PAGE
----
Thankfully, HSBC learned its lessons well, and this year’s promo was guarded tightly against “enterprising” cardholders. Despite the tightened control regime, Biz Buzz learned that “thousands” of HSBC cardholders managed to avail themselves of the free Hong Kong trips… but legitimately, this time.
Next up, we hear HSBC will expand the program to include other destinations served by Cathay Pacific. But like this recently concluded promo, cardholders looking to take advantage of loopholes are still not welcome. Sorry, guys. Daxim L. Lucas
Baptism of fire
TEN years ago, then neophyte Sen. Antonio Trillanes IV—together with the soldiers facing coup d’état charges in connection with the 2003 Oakwood Muntiny—stormed out of the courtroom and headed toward Manila Peninsula to call for the ouster of then President Gloria Macapagal-Arroyo.
It was on that same day of the infamous Peninsula siege that the first ING-Financial Executives Institute of the Philippines (Finex) “CFO of the Year” award was launched.
As Sen. Trillanes and Brigadier Gen. Danilo Lim entered the Peninsula Hotel Manila at 11 a.m. on Nov. 29, 2007, hotel guests had to vacate using the employees’ gate. All events in the hotel were cancelled, including a dinner wedding reception which had to be hastily rebooked in another hotel. Due to the Peninsula stand-off and heightened political tension (which some people feared then could turn violent), the first CFO of the Year Award ceremony that was booked at the nearby Shangri-La Hotel Makati was likewise called off by mid-afternoon.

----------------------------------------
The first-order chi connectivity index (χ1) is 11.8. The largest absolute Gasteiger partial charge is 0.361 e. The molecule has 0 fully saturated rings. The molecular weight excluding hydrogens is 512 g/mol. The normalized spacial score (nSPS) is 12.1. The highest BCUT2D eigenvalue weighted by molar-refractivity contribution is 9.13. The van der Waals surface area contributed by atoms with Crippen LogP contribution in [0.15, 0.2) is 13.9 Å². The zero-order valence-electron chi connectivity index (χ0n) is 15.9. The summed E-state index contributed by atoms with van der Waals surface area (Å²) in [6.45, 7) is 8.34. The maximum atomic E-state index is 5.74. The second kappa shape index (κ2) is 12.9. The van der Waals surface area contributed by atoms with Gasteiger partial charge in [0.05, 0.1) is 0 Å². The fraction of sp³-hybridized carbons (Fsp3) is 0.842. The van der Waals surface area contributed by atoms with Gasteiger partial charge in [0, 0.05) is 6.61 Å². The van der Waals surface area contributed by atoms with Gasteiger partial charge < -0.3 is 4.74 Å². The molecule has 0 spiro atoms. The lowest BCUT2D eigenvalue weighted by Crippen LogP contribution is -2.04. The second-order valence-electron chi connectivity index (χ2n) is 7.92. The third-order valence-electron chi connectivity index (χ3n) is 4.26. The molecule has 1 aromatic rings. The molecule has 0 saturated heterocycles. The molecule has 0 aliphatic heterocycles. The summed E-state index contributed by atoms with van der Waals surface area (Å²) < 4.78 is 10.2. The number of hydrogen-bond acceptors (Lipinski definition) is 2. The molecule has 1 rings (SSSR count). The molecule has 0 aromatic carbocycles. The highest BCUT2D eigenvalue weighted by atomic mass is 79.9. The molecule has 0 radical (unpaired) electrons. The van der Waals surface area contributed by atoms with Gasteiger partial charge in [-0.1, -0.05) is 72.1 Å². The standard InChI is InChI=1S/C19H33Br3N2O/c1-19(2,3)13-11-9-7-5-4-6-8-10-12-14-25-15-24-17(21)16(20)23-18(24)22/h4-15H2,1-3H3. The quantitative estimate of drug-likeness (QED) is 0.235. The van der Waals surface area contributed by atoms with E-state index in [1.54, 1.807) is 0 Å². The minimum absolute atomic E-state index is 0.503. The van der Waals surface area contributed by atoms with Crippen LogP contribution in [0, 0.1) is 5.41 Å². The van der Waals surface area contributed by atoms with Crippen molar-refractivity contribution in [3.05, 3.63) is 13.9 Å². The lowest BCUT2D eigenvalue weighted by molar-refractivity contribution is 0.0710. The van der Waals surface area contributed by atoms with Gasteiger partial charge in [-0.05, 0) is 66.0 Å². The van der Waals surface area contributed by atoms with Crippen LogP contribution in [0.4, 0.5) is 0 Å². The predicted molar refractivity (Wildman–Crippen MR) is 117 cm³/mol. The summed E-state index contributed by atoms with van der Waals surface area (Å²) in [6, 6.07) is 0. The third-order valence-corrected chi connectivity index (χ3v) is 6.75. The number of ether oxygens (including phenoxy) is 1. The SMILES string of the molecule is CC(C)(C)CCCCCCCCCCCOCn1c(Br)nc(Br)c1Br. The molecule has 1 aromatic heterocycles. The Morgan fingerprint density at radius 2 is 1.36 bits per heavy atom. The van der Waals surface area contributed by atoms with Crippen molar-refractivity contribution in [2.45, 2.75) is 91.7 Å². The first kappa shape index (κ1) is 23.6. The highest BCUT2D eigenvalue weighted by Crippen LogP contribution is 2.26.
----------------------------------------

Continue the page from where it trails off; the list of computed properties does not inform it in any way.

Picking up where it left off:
But by 6 p.m. that day, Trillanes and company surrendered to the authorities. Only then did Globe Telecom CFO Delfin Gonzalez give the go-signal for the awards ceremony to push through that evening. Family, friends and guests of Gonzalez (the first ING-Finex CFO of the Year awardee) and Finex members had to pass through several military checkpoints on the way to Makati City.